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I know it is not supported, but I am wondering if there are any tricks around it. Any tips?

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I really doubt it. –  ChaosPandion Aug 30 '09 at 3:48
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If you want reflection, C and C++ are the wrong languages for you. It is contrary to their philosophy of "you don't pay for what you don't use." –  Crashworks Aug 30 '09 at 4:02
    
You can get the effects of reflection by using mechanisms outside fo the C/C++ langauges. See other answers. –  Ira Baxter Aug 30 '09 at 4:59
    
The thing I am trying to do is find what the parameters for a function before calling dlsym(3) . Thanks for the answers –  adk Aug 30 '09 at 5:07
    
@adk: then you need a way to extact the parameter (name?) order and type information from the source code. C won't do this. You have to step outside the C language. This is practical. See other answers. –  Ira Baxter Aug 30 '09 at 5:43

7 Answers 7

up vote 6 down vote accepted

Reflection in general is a means for a program to analyze the structure of some code. This analysis is used to change the effective behavior of the code.

Reflection as analysis is generally very weak; usually it can only provide access to function and field names. This weakness comes from the language implementers essentially not wanting to make the full source code available at runtime, along with the appropriate analysis routines to extract what one wants from the source code.

Another approach is tackle program analysis head on, by using a strong program analysis tool, e.g., one that can parse the source text exactly the way the compiler does it. (Often people propose to abuse the compiler itself to do this, but that usually doesn't work; the compiler machinery wants to be a compiler and it is darn hard to bend it to other purposes).

What is needed is a tool that:

  • Parses language source text
  • Builds abstract syntax trees representing every detail of the program. (It is helpful if the ASTs retain comments and other details of the source code layout such as column numbers, literal radix values, etc.)
  • Builds symbol tables showing the scope and meaning of every identifier
  • Can extract control flows from functions
  • Can extact data flow from the code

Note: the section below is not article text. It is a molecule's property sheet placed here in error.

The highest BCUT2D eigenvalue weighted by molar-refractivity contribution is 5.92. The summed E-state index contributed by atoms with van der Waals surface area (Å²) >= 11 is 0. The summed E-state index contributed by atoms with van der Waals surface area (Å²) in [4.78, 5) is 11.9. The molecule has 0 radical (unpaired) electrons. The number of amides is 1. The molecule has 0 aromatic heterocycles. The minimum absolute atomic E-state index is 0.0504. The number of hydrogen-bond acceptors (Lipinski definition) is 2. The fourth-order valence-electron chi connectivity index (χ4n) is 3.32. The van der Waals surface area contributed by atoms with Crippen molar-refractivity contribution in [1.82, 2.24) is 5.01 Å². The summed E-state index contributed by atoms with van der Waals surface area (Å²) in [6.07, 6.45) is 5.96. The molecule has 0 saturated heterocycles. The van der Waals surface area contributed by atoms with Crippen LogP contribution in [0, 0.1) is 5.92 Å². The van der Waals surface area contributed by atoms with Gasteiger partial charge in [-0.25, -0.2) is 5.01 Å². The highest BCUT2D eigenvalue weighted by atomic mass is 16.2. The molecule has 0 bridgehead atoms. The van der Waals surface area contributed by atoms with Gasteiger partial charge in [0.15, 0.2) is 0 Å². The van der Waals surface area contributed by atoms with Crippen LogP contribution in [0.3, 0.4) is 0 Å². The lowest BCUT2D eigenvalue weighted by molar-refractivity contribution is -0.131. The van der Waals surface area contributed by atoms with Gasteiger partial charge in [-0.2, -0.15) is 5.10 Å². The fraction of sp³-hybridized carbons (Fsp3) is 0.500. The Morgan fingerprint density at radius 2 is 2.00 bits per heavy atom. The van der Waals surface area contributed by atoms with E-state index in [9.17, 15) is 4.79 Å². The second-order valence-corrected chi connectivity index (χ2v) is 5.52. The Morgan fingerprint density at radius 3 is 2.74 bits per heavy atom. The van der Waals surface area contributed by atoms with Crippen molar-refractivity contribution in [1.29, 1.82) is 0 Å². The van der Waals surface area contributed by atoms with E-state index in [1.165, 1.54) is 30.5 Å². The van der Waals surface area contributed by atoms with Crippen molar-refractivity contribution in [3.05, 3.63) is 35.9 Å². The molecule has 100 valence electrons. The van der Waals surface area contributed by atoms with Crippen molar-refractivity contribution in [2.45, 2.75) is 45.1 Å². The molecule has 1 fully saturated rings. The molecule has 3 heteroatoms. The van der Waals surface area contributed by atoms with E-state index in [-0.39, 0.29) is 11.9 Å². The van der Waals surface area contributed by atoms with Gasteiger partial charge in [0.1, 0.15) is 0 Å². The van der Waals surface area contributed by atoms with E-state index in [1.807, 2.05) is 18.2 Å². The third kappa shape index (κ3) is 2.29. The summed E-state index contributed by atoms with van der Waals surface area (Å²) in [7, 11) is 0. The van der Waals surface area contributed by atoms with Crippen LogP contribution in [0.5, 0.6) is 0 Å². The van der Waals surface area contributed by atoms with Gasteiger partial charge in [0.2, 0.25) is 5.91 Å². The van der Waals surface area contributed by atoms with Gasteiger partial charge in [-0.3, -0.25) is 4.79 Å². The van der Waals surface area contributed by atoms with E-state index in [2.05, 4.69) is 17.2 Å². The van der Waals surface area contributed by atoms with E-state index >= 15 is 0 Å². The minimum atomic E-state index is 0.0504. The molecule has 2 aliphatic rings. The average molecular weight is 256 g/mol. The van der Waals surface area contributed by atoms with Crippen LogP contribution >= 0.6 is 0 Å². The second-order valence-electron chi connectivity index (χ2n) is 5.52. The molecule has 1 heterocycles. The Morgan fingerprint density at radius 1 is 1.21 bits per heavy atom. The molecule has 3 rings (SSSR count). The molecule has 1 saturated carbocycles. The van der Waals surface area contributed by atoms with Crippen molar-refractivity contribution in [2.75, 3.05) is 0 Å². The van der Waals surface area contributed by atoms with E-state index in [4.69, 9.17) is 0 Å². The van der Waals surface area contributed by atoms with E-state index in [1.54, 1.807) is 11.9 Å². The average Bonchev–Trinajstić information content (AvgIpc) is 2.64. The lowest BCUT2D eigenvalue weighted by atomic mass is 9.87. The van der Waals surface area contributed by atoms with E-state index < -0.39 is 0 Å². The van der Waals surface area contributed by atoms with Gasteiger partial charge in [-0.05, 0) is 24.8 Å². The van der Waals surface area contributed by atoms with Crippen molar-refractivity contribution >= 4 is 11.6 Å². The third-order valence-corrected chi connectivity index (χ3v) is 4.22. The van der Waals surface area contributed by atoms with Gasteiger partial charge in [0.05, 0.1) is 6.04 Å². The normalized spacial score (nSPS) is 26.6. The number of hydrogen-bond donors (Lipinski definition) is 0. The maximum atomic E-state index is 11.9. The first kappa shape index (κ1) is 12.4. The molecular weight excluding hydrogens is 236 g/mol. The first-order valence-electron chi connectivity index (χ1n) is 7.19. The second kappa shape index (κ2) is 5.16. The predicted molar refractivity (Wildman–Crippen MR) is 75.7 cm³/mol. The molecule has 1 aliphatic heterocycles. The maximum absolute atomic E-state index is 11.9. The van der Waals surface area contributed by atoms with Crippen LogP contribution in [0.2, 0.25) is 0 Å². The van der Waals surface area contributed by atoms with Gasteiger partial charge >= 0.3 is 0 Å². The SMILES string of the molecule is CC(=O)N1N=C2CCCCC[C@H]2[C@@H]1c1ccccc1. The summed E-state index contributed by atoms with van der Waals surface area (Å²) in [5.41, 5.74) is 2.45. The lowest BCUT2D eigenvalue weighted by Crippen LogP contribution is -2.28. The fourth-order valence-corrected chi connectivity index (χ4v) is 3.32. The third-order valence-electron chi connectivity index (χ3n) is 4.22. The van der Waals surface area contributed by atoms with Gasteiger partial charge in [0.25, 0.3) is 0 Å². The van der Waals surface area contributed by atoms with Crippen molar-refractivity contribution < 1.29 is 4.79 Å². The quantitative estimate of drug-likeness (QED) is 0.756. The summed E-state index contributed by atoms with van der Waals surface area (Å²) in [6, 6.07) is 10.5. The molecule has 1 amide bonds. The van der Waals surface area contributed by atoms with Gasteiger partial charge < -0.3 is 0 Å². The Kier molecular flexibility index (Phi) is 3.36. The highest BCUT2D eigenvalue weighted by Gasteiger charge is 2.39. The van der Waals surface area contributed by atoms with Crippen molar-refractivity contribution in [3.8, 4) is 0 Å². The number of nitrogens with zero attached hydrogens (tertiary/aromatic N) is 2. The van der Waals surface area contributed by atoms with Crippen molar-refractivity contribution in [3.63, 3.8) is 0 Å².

• Can construct a call graph for the system
  • Can determine what each pointer points-to
  • Enables the construction of custom analyzers using the above facts
  • Can transform the code according to such custom analyses (usually by revising the ASTs that represent the parsed code)
  • Can regenerate source text (including layout and comments) from the revised ASTs.

Using such machinery, one implements analysis at whatever level of detail is needed, and then transforms the code to achieve the effect that runtime reflection would accomplish. There are several major benefits:

  • The detail level or amount of analysis is a matter of ambition (e.g., it isn't limited by what runtime reflection can only do)
  • There isn't any runtime overhead to achieve the reflected change in behavior
  • The machinery involved can be general and applied across many languages, rather than be limited to what a specific language implementation provides.
  • This is compatible with the C/C++ idea that you don't pay for what you don't use. If you don't need reflection, you don't need this machinery. And your language doesn't need to have the intellectual baggage of weak reflection built in.

See our DMS Software Reengineering Toolkit for a system that can do all of the above for C, Java, and COBOL, and most of it for C++.

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What if you don't have the source code? –  Crashworks Aug 30 '09 at 23:05
    
If you don't have source code, you'd better hope that reflection that answers the specific question you have is available in your programming system. The OP's problem was about C, which has no reflection built in at all. If you have a system with reflection, like Java, you often find it won't give you enough detail; does Java provide the names and types of function parameters, as the OP requested? The point is that you need a powerful system to analyze code, and most programming systems/languages aren't going to provide. So step outside and get a tool that can, with no exceptions. –  Ira Baxter Aug 30 '09 at 23:34